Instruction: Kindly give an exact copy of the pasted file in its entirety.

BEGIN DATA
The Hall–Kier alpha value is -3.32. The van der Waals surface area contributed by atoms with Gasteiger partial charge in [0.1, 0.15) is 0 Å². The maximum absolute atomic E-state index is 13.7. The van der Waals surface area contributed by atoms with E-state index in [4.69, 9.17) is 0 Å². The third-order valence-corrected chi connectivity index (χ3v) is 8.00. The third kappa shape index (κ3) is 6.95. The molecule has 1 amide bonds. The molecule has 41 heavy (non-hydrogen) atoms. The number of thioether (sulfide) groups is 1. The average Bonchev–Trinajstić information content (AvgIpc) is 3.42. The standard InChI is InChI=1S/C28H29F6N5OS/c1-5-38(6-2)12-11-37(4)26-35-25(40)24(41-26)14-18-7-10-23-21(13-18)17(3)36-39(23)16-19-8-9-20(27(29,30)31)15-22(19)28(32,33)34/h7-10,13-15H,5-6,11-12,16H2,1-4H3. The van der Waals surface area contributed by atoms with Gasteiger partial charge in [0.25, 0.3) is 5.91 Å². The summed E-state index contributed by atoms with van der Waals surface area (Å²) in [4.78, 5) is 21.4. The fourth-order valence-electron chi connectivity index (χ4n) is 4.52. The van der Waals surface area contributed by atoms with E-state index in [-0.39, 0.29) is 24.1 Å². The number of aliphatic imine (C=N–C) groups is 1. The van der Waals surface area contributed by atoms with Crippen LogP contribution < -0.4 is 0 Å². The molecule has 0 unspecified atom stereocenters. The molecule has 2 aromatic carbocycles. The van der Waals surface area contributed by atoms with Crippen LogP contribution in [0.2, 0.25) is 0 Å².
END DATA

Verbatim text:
The Hall–Kier alpha value is -3.32. The van der Waals surface area contributed by atoms with Gasteiger partial charge in [0.1, 0.15) is 0 Å². The maximum absolute atomic E-state index is 13.7. The van der Waals surface area contributed by atoms with E-state index in [4.69, 9.17) is 0 Å². The third-order valence-corrected chi connectivity index (χ3v) is 8.00. The third kappa shape index (κ3) is 6.95. The molecule has 1 amide bonds. The molecule has 41 heavy (non-hydrogen) atoms. The number of thioether (sulfide) groups is 1. The average Bonchev–Trinajstić information content (AvgIpc) is 3.42. The standard InChI is InChI=1S/C28H29F6N5OS/c1-5-38(6-2)12-11-37(4)26-35-25(40)24(41-26)14-18-7-10-23-21(13-18)17(3)36-39(23)16-19-8-9-20(27(29,30)31)15-22(19)28(32,33)34/h7-10,13-15H,5-6,11-12,16H2,1-4H3. The van der Waals surface area contributed by atoms with Gasteiger partial charge in [0.25, 0.3) is 5.91 Å². The summed E-state index contributed by atoms with van der Waals surface area (Å²) in [4.78, 5) is 21.4. The fourth-order valence-electron chi connectivity index (χ4n) is 4.52. The van der Waals surface area contributed by atoms with E-state index in [-0.39, 0.29) is 24.1 Å². The number of aliphatic imine (C=N–C) groups is 1. The van der Waals surface area contributed by atoms with Crippen LogP contribution < -0.4 is 0 Å². The molecule has 0 unspecified atom stereocenters. The molecule has 2 aromatic carbocycles. The van der Waals surface area contributed by atoms with Crippen LogP contribution in [0.2, 0.25) is 0 Å².